PAC leader Philip Kgosana died trying to unify the organisation

2017-04-20 17:40
Struggle hero Philip Kgosana. (Alide Dasnois, GroundUp)

Struggle hero Philip Kgosana. (Alide Dasnois, GroundUp)

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Johannesburg - Former Pan Africanist Congress leader Philip Kgosana was working toward unifying the organisation before he died on Wednesday, former party combatant Kenny Motsamai said.

"I went to see him about uniting the organisation as he was a father to us PAC members. We lost a father. This is the second man who was also trying to talk and advice how to unite the organisation."

Motsamai said he was concerned about the fate of the party after Kgosana's passing.

"He asked me to carry on trying to unite the movement. We are in a serious trouble because we have lost our father."

Kgosana led a 30 000-strong march against pass laws from Langa to Cape Town in 1960.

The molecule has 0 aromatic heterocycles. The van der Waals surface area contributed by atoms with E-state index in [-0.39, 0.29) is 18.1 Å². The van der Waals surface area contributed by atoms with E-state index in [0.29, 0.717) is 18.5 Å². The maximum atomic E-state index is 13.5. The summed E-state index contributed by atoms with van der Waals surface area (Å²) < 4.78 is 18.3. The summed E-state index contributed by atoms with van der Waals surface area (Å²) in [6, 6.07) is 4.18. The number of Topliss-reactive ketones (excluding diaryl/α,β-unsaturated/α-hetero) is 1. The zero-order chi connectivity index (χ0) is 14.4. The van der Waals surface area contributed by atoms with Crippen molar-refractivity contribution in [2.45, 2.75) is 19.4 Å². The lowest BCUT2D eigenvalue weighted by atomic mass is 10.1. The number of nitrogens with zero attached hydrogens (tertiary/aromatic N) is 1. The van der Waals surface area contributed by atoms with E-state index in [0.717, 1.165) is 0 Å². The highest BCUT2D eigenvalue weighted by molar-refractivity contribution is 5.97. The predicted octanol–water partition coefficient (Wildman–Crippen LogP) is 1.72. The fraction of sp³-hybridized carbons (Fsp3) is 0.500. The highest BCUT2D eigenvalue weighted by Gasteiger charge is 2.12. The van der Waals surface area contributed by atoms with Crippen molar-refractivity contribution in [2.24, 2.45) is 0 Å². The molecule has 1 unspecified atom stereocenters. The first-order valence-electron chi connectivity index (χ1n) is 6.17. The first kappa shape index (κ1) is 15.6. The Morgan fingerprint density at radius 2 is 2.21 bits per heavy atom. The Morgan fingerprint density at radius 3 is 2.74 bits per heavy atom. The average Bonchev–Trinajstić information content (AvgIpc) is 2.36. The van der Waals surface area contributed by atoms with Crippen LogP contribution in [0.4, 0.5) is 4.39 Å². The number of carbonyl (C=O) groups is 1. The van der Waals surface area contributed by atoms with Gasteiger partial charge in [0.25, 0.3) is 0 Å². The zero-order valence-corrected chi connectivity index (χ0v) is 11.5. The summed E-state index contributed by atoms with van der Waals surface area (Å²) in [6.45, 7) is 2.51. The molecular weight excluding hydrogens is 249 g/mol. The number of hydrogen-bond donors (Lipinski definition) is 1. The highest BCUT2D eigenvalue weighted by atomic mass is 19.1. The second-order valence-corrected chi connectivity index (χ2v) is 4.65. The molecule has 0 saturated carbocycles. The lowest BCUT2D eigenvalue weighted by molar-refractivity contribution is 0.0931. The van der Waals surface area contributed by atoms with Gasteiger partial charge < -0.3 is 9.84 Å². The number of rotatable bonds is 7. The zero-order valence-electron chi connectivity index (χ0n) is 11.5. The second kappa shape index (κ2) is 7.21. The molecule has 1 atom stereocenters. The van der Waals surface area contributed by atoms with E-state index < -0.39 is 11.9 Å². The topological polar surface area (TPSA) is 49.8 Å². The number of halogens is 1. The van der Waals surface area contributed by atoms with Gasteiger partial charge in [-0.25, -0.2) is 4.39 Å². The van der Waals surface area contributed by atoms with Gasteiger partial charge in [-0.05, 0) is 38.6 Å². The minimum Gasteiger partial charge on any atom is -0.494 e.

Influence

Kgosana graduated from Lady Selborne High School in Pretoria in 1958. He was awarded a bursary to study commerce at the University of Cape Town.

He left his studies in January 1960 when he became regional secretary of the PAC for the Western Cape.

PAC's spokesperson Kenneth Mokgatlhe said Kgosana's greatest disappointment was the slow progress of the fight for land in the country.

He said Kgosana influenced today's leaders and the youth on the importance of land.

"He is one of the people who was able to take forth the struggle of the land. He was able to influence others especially young people. Even ordinary people are talking about land return: That shows you his legacy."

He said Kgosana believed in the idea of Pan Africanism which, "seeks to unite African people".

Mokgatlhe said the recent xenophobic attacks worried Kgosana.

"He will tell people like Robert Sobukwe that African people have not been able to take back their own land. The struggle was abandoned. We only gained political power which today does not pay a significant role.

"He was a practical farmer, he knew the importance of land. People around Hammanskraal will tell you they ate food ploughed by him on his farm. He was encouraging people to priorities land instead of money."

PAC leaders will meet with the family to discuss funeral arrangements, Mokgatlhe said.

Read more on:    pac  |  philip kgosana

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